The employee acknowledges that the third factor, an increase in permanent partial disability, is of less consequence in this particular situation, in that his worsened condition and decreased ability to work are more significant factors for the court to consider. At the time of the award, Dr. Kelly had rated the employee as having a 25% whole body impairment or 35% impairment of the spine. Dr. Fielden assigned a rating of 10% of the spine, and both opinions were cited in the stipulation for settlement. The employee has submitted no medical report substantiating any increase in his permanent partial disability since the award on stipulation.
The fourth factor in Fodness, the necessity of more costly and extensive medical care than initially anticipated, has little effect on the employee=s petition to vacate. Under the terms of the settlement, the employee=s claim remained open for payment of reasonable and necessary medical expenses causally related to his work injury. The record does not contain any reports of medical treatment for the employee=s low back between 1985 and 2001, although the employee advises that he had several recurrences of his symptoms while working in the late 1980s and early 1990s, which led to treatment on a short-term basis by chiropractors in Idaho and North Dakota. Treatment since 2001 has been primarily diagnostic with physical therapy and medications prescribed. For purposes of considering whether a substantial change in the employee=s condition has occurred, it is noted that the employee=s physicians continue to prescribe conservative treatment as they did at the time of the award.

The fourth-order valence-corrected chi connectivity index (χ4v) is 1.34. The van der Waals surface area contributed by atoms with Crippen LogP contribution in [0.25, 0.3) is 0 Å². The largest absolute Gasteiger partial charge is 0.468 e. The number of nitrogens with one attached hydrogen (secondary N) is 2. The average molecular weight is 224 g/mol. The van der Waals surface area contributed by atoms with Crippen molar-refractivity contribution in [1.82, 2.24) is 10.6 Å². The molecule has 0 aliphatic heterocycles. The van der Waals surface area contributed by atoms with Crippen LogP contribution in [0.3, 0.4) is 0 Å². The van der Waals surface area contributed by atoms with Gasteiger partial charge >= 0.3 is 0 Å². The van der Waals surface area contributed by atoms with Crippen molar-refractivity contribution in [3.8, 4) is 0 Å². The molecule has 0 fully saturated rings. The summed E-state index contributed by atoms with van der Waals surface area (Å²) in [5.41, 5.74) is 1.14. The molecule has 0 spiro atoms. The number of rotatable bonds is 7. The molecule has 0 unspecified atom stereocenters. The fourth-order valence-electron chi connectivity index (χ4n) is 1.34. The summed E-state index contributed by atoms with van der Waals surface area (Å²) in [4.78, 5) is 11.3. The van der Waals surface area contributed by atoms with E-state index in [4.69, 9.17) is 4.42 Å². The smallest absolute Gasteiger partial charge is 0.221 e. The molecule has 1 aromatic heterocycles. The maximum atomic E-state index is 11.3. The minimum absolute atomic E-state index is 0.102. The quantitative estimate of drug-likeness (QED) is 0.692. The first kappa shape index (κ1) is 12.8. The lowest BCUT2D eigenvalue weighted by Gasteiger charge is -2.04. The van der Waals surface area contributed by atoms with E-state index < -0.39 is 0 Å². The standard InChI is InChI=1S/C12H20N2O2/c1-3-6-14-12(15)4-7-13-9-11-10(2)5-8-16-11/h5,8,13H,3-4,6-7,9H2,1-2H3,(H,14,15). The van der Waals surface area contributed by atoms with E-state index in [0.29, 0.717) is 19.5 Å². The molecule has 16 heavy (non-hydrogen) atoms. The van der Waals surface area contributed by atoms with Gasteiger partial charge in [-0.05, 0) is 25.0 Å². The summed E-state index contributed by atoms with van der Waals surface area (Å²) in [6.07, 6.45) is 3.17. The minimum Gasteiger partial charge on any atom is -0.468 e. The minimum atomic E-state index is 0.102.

The employee argues that he has satisfied the fifth Fodness factor, arguing that there is a causal relationship between his injury and current worsened condition. The employee submitted medical records in support of his argument that his current condition is causally related to his admitted 1982 work injury, and the employer and insurer do not dispute a causal relationship between the employee=s injury and his current low back condition.
The employee also argues that the Fodness factors are simply thatBfactorsBand are not criteria that must be met entirely in order to substantiate a petition to vacate an award on stipulation. The employee argues that the dramatic deterioration of his ability to function due to pain caused by his work injury, and the direct relationship to the decrease in his ability to work, both point to a vacation of the stipulation for settlement.
Given that the employee has not had a change in diagnosis, no substantial change in his ability to work, and no additional permanent partial disability since the award on stipulation, and given that the employee=s claim for medical expenses was left open under the settlement, we do not find a substantial change in the employee=s medical condition which would constitute good cause to set aside the award on stipulation in this case. The employee=s motion to set aside the award is denied.
 Although the employee=s entire chiropractic records were not submitted into the record, the employee=s later medical and vocational reports indicate that the employee reported receiving over 100 chiropractic treatments during the year after his injury.
 There is a reference in the record to a resort caretaker position the employee worked at on a seasonal basis prior to the 1985 award, as the employee=s restrictions precluded him from returning to construction work.
 This court=s authority to vacate is governed by the provisions of the workers= compensation act relating to vacation of awards in effect at the time of the parties= settlement. Franke v. Fabcon, Inc., 509 N.W.2d 373, 49 W.C.D. 520 (Minn. 1993).